VMware Workstation is a virtualization software developed by the company VMware company, established in 1998. VMware Workstation was launched in 2001 as a platform to install multiple instances of different operating systems, especially the client and server systems. It supports hardware compatibility for hard disks, CD Roms and USB devices, and provides a bridge between the host and virtual machines. The purpose of building such a platform was to enable system administrators to test and verify the client-server environment for software and hardware. The VMware administrator can also switch between different virtual machines at the same time.
Please download VMware from https://www.vmware.com/products/workstationpro/workstation-pro-evaluation.html and activate it with following keys:
- Right-click on the setup and click on “Run as Administrator” to run the setup.
2. Click Next
3. Check “I accept the terms in the License Agreement” & click next
4. Uncheck “Product Updates” & “Customer Experience” and click next
5. Check “Desktop” & “Start Menu Program Folder” and click next
6. Click Install
7. Wait for the installation completion, if it asked about the installation of Network driver then click install. And click “License”
8. Copy any license key from the text file and paste in the VMware setup and click Enter
9. Click Finish.
10. Now right click on “VMware Workstation Pro” icon on desktop & click “Run as Administrator”
Virtual Machine Creation
Now we are going to create an Ubuntu virtual machine. Please download Ubuntu Desktop ISO from https://ubuntu.com/download.
- Click on the “File” menu on the top left of VMware workstation software and then click “New Virtual Machine” option.
2. Select “Typical (recommend)” option and click “Next”
3. Select “Installer disc image file (iso)” option and click on “Browse”
4. Now select the Ubuntu ISO File and click “Open” button as shown below
5. VMware workstation detected Ubuntu ISO. Now click Next.
6. Now set “Username” and “Password” of the Ubuntu machine and click next.
7. Set you “Virtual Machine Name” and hard disk location, where you want to create your virtual machine. (Make sure you have 20–40 GB space available on your hard disk)
8. Now set “Maximum Disk Size” (you can increase disk size as per your convenience, but not less than 20 GB, and select “Split Virtual disk into multiple files” option and click next.
9. Now set the options as shown in the below image. You can increase Memory and Processors as per your laptop specification
10. You can select a different option in the “Network Adapter” tab as per your LAB requirement. But for now, we are going for the NAT option. Click the close button.
11. Select “Power on this virtual machine after creation” option and click finish.
12. Ubuntu machine Installation process will start and take a while to complete.
13. After complete installation, the login screen will appear. Please log in with username and password which you set on Step # 6.
14. Ubuntu Desktop will look like below image.
15. Now click on the “Show Application” icon on the bottom left of the virtual machine to show all installed application.
16. Enter the word “terminal” in the search field & click on the terminal icon to open a terminal window
17. Please read the instruction carefully, shows on the terminal window. Will explain this instruction later. A terminal in Linux machine is the same as the Command Prompt in windows.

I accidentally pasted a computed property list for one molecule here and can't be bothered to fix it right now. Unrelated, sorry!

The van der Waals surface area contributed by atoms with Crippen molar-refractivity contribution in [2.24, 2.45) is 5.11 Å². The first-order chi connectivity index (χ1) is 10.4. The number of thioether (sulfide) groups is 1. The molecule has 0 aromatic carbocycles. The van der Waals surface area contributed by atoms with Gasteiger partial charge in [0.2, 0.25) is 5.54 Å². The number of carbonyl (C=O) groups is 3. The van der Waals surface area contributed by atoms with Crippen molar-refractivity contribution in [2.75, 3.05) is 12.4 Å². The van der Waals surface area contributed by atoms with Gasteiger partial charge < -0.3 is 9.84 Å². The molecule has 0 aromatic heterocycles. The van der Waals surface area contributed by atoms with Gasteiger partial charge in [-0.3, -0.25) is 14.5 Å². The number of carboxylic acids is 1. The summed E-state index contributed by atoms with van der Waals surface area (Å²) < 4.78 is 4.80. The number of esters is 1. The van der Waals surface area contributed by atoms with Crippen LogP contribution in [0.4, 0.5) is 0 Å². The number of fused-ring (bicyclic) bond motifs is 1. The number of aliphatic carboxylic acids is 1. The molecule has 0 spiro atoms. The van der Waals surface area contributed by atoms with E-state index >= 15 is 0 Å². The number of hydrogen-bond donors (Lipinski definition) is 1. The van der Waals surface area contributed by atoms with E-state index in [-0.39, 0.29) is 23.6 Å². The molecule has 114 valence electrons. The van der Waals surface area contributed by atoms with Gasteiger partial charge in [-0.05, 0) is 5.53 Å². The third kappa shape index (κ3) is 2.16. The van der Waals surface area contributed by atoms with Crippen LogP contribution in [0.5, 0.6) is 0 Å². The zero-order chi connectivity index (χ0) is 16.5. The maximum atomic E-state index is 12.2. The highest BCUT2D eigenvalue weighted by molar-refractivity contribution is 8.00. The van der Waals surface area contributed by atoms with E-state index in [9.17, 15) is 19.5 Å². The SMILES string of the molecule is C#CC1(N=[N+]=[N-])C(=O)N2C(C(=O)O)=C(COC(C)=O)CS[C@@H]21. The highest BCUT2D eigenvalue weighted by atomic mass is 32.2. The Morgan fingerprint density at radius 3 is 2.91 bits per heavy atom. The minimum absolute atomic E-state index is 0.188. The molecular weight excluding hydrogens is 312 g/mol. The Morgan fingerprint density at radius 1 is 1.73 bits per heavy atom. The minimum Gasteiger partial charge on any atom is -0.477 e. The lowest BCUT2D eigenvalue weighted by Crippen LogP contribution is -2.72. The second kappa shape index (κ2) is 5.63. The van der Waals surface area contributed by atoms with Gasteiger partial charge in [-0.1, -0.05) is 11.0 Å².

18. Now open “Files” from the left menu to view the directories of User “Ubuntu”
19. Now click on top right corner icon “Arrow & Power button” to open the menu. From this menu you can:
a. Shutdown OR Restart your virtual machine
b. Change your Network settings
c. Change volume d. Lock screen OR log out from the current user.
e. You can also open the Ubuntu setting menu just like the Windows Control panel.
20. Now we are going to run some basic Linux commands in a terminal. Open your terminal.
a. Run command “ls”
i. It lists the files and folders in the directory you specify. By default, ls looks in the current directory
b. We want to change our current directory to Downloads. Run “cd Downloads” command to change the directory.
i. The cd command changes your current directory. In other words, it moves you to a new place in the filesystem. If you are changing to a directory that is within your current directory, you can simply type cd and the name of the other directory.
c. You can use the double dot symbol “cd ..” to go back the previous directory:
d. Run “pwd” command
i. The pwd command prints the working directory (the current directory) from the root/directory
e. Run “cp” command to copy the files or folder to other location.
i. For example from the below image, we are going to copy the text.txt from user “Ubuntu” home directory to user “Ubuntu” Documents directory.
ii. Command format: cp “file name which you want to transfer” “path where you want to transfer file”
iii. And then we are going to verify them by going into the directory using the cd command to verify that file is successfully transferred by using ls command.
f. Run “cat” command
i. The cat command (short for “concatenate”) lists the contents of files to the terminal window. This is faster than opening the file in an editor, and there’s no chance you can accidentally alter the file.
g. Run “Sudo su” command
i. Sudo su command switches to the superuser — or root user — when you execute it with no additional options. You’ll have to enter the Ubuntu account’s password.
ii. Some commands and directories are required user root permission to access or read them.
iii. Now go to user “root” home directory by typing “cd /root/” command.
h. Without switches to the root user, you cannot cd to the root home directory.